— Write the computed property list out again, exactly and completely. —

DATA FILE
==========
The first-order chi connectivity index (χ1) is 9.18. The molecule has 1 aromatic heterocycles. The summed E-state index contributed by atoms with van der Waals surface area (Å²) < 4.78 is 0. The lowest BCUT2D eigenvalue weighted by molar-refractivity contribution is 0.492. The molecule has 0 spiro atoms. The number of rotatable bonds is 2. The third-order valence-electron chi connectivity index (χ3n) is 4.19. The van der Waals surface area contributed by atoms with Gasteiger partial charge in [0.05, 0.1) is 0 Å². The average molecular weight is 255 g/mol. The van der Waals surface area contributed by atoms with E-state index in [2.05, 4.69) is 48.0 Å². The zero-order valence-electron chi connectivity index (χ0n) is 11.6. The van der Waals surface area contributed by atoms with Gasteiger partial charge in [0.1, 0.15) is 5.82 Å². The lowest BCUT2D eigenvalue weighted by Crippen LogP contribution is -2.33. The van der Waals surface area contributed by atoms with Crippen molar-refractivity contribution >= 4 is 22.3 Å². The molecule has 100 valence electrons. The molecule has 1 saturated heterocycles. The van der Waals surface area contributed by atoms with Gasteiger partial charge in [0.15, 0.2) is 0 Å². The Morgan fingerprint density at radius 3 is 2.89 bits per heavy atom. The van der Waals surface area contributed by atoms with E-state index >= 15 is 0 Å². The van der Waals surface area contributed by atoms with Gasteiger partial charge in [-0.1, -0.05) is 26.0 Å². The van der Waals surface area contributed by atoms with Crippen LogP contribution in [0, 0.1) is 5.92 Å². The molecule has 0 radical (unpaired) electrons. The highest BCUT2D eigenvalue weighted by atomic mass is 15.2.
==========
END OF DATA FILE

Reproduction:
The first-order chi connectivity index (χ1) is 9.18. The molecule has 1 aromatic heterocycles. The summed E-state index contributed by atoms with van der Waals surface area (Å²) < 4.78 is 0. The lowest BCUT2D eigenvalue weighted by molar-refractivity contribution is 0.492. The molecule has 0 spiro atoms. The number of rotatable bonds is 2. The third-order valence-electron chi connectivity index (χ3n) is 4.19. The van der Waals surface area contributed by atoms with Gasteiger partial charge in [0.05, 0.1) is 0 Å². The average molecular weight is 255 g/mol. The van der Waals surface area contributed by atoms with E-state index in [2.05, 4.69) is 48.0 Å². The zero-order valence-electron chi connectivity index (χ0n) is 11.6. The van der Waals surface area contributed by atoms with Gasteiger partial charge in [0.1, 0.15) is 5.82 Å². The lowest BCUT2D eigenvalue weighted by Crippen LogP contribution is -2.33. The van der Waals surface area contributed by atoms with Crippen molar-refractivity contribution >= 4 is 22.3 Å². The molecule has 100 valence electrons. The molecule has 1 saturated heterocycles. The van der Waals surface area contributed by atoms with Gasteiger partial charge in [0.15, 0.2) is 0 Å². The Morgan fingerprint density at radius 3 is 2.89 bits per heavy atom. The van der Waals surface area contributed by atoms with E-state index >= 15 is 0 Å². The van der Waals surface area contributed by atoms with Gasteiger partial charge in [-0.1, -0.05) is 26.0 Å². The van der Waals surface area contributed by atoms with Crippen LogP contribution in [0, 0.1) is 5.92 Å². The molecule has 0 radical (unpaired) electrons. The highest BCUT2D eigenvalue weighted by atomic mass is 15.2.